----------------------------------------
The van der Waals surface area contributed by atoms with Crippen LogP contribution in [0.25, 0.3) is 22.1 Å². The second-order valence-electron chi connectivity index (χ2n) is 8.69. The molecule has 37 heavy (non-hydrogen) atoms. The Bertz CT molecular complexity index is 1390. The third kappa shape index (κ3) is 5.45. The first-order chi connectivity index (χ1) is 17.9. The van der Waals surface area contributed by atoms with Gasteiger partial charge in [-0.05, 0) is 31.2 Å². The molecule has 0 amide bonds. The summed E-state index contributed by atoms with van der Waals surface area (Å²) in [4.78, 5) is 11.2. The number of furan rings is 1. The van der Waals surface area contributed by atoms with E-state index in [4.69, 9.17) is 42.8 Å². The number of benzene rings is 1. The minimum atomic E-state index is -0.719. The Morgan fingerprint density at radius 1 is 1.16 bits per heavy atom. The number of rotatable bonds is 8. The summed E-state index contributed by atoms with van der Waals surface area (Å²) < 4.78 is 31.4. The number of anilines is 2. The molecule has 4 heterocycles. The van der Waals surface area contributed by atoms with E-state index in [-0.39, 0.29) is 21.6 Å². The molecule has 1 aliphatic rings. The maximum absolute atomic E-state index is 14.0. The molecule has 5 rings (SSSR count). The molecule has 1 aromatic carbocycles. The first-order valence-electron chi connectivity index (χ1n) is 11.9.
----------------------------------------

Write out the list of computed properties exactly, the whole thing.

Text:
The van der Waals surface area contributed by atoms with Crippen LogP contribution in [0.25, 0.3) is 22.1 Å². The second-order valence-electron chi connectivity index (χ2n) is 8.69. The molecule has 37 heavy (non-hydrogen) atoms. The Bertz CT molecular complexity index is 1390. The third kappa shape index (κ3) is 5.45. The first-order chi connectivity index (χ1) is 17.9. The van der Waals surface area contributed by atoms with Gasteiger partial charge in [-0.05, 0) is 31.2 Å². The molecule has 0 amide bonds. The summed E-state index contributed by atoms with van der Waals surface area (Å²) in [4.78, 5) is 11.2. The number of furan rings is 1. The van der Waals surface area contributed by atoms with E-state index in [4.69, 9.17) is 42.8 Å². The number of benzene rings is 1. The minimum atomic E-state index is -0.719. The Morgan fingerprint density at radius 1 is 1.16 bits per heavy atom. The number of rotatable bonds is 8. The summed E-state index contributed by atoms with van der Waals surface area (Å²) < 4.78 is 31.4. The number of anilines is 2. The molecule has 4 heterocycles. The van der Waals surface area contributed by atoms with E-state index in [-0.39, 0.29) is 21.6 Å². The molecule has 1 aliphatic rings. The maximum absolute atomic E-state index is 14.0. The molecule has 5 rings (SSSR count). The molecule has 1 aromatic carbocycles. The first-order valence-electron chi connectivity index (χ1n) is 11.9.